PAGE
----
Massive baby star also has rotating jet
Here’s the story of the birth of a massive star. It all starts with a huge cloud of gas and dust. The cloud contracts under its own gravity. It gets smaller and denser. It also starts to rotate faster and faster. Due to the rotation, the cloud begins to flatten into a disk. Gas in the center of the cloud further collapses into a star. Meanwhile, two jets of gas are blown into space, in opposite directions. These jets are aligned with the rotational axis of the baby star, so they are perpendicular to the disk.
Astronomers have seen many protostars like this: they are surrounded by a rotating disk, and they spew jets of gas into space. There’s one problem, though. As it gets smaller and smaller, the contracting cloud of gas is expected to rotate ever faster. Still, most stars eventually end up as slow rotators. So where does all the rotational energy go?
Using ALMA, astronomers may now have solved this mystery by studying a massive baby star in the Orion Nebula. ALMA’s vision is sharp enough to study the jets of the baby star in detail. ALMA discovered that the jets themselves are also rotating. What’s more, they rotate in the same direction as the disk. Apparently, a lot of rotational energy ends up in the two jets. That explains why the newborn star will end up with a slow spin.
The new ALMA observations also revealed that the jet is more or less hollow, a bit like a garden hose. Moreover, it doesn’t originate at the position of the star, but at the surface of the outer part of the contracting disk. This indicates that the jet is produced by magnetic forces and centrifugal forces. (As the name implies, a centrifugal force is the same force that slings clothes to the wall of a rapidly rotating centrifuge.)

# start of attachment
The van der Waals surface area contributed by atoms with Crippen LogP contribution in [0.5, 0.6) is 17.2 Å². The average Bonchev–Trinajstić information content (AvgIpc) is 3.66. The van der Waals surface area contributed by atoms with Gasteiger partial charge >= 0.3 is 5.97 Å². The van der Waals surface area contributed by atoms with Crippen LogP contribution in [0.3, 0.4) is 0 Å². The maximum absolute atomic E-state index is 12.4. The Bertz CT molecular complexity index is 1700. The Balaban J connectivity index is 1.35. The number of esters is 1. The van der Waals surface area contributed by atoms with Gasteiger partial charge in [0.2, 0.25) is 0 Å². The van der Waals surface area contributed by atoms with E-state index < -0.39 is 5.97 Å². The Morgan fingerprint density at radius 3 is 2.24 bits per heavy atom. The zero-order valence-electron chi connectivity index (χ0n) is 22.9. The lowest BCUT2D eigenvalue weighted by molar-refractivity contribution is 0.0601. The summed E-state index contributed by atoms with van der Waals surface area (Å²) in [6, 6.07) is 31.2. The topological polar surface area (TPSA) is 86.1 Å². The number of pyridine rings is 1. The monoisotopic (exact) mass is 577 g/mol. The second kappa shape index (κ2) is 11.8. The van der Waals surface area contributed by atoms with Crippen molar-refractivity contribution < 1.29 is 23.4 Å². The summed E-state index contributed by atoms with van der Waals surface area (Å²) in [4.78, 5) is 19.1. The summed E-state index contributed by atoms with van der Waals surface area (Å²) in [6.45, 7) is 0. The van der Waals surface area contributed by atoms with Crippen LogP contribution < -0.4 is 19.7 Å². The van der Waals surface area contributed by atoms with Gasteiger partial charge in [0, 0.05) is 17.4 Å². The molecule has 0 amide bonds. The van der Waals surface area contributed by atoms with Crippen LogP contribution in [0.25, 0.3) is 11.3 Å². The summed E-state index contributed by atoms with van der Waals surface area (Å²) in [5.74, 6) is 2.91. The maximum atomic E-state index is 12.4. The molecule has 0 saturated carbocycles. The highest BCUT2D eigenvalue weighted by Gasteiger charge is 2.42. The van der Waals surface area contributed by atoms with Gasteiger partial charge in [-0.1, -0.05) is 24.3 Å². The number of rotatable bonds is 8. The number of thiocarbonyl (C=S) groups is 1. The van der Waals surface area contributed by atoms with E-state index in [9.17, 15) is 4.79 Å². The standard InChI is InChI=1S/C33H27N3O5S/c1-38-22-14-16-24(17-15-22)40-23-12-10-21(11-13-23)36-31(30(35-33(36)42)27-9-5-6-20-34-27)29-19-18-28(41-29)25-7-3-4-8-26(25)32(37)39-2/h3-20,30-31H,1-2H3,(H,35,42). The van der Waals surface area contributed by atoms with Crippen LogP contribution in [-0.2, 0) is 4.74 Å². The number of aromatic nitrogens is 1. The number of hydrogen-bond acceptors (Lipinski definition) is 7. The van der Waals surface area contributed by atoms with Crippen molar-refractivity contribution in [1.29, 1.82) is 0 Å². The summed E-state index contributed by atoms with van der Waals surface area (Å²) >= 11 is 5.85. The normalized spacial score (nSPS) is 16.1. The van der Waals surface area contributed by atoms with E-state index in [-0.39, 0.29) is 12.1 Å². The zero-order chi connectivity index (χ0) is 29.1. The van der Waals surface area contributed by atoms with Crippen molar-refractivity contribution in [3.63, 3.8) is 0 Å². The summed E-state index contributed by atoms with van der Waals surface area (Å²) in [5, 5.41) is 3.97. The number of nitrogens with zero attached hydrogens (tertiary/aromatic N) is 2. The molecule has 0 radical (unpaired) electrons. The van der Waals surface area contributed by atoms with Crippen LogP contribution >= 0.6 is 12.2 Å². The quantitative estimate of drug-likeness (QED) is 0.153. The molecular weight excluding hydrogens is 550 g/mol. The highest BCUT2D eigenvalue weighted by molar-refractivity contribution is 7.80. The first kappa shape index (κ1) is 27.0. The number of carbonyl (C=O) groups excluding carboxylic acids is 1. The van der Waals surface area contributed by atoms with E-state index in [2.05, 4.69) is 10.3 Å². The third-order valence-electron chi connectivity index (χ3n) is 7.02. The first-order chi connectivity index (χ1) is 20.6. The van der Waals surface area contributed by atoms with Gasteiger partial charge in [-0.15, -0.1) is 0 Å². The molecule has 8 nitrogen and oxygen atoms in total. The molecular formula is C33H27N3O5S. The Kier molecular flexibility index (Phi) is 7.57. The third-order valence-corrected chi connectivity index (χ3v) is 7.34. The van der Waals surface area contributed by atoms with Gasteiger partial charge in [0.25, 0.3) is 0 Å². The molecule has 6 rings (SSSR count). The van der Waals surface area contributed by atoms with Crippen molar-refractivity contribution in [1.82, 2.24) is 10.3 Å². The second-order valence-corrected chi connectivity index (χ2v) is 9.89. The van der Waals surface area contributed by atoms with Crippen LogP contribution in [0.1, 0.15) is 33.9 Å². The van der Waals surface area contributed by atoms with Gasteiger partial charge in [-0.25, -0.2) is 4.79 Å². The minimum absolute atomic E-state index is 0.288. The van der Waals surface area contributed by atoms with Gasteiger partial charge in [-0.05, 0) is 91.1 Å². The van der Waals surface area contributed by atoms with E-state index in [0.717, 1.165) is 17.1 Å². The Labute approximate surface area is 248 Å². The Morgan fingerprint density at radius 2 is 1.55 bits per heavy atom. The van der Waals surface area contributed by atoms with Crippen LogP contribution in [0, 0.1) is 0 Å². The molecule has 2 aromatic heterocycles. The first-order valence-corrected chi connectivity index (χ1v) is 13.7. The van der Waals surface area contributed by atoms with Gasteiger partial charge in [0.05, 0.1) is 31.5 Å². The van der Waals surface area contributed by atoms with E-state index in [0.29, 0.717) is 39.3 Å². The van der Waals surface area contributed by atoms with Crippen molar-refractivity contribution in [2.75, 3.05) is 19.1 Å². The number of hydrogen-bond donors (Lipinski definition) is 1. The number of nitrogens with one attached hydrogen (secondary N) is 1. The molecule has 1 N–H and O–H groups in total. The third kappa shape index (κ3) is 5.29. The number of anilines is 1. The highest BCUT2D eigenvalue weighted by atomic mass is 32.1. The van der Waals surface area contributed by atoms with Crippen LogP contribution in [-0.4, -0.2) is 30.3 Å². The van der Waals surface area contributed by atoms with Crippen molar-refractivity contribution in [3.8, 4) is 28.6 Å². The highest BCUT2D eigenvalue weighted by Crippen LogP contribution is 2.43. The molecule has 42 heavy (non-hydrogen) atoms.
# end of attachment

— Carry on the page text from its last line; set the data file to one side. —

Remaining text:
Other astronomers also found evidence for rotation in the jets of a more lightweight star. It looks like all baby stars, big and small, have rotating jets. The new findings will help astronomers to better understand the birth of stars – both dwarf stars and giant stars.
The massive baby star studied by ALMA is known as Orion KL Source I. It lies in the famous Orion Nebula – a huge star-forming region some 1,400 light-years away from Earth. The star will probably end up being a few times more massive than our own Sun. Right now, it is still surrounded by a thick, contracting disk of gas and dust. From Earth, this disk is seen almost edge-on. As a result, ALMA was able to study the two perpendicular jets of gas in much detail.
The massive baby star Orion KL Source I was observed by Japanese astronomer Tomoya Hirota. Tomoya is an assistant professor at the National Astronomical Observatory of Japan (NAOJ). He worked together with colleagues from Japan, Korea and the Netherlands. The team published their findings in a professional magazine called Nature Astronomy.Check this in ALMA site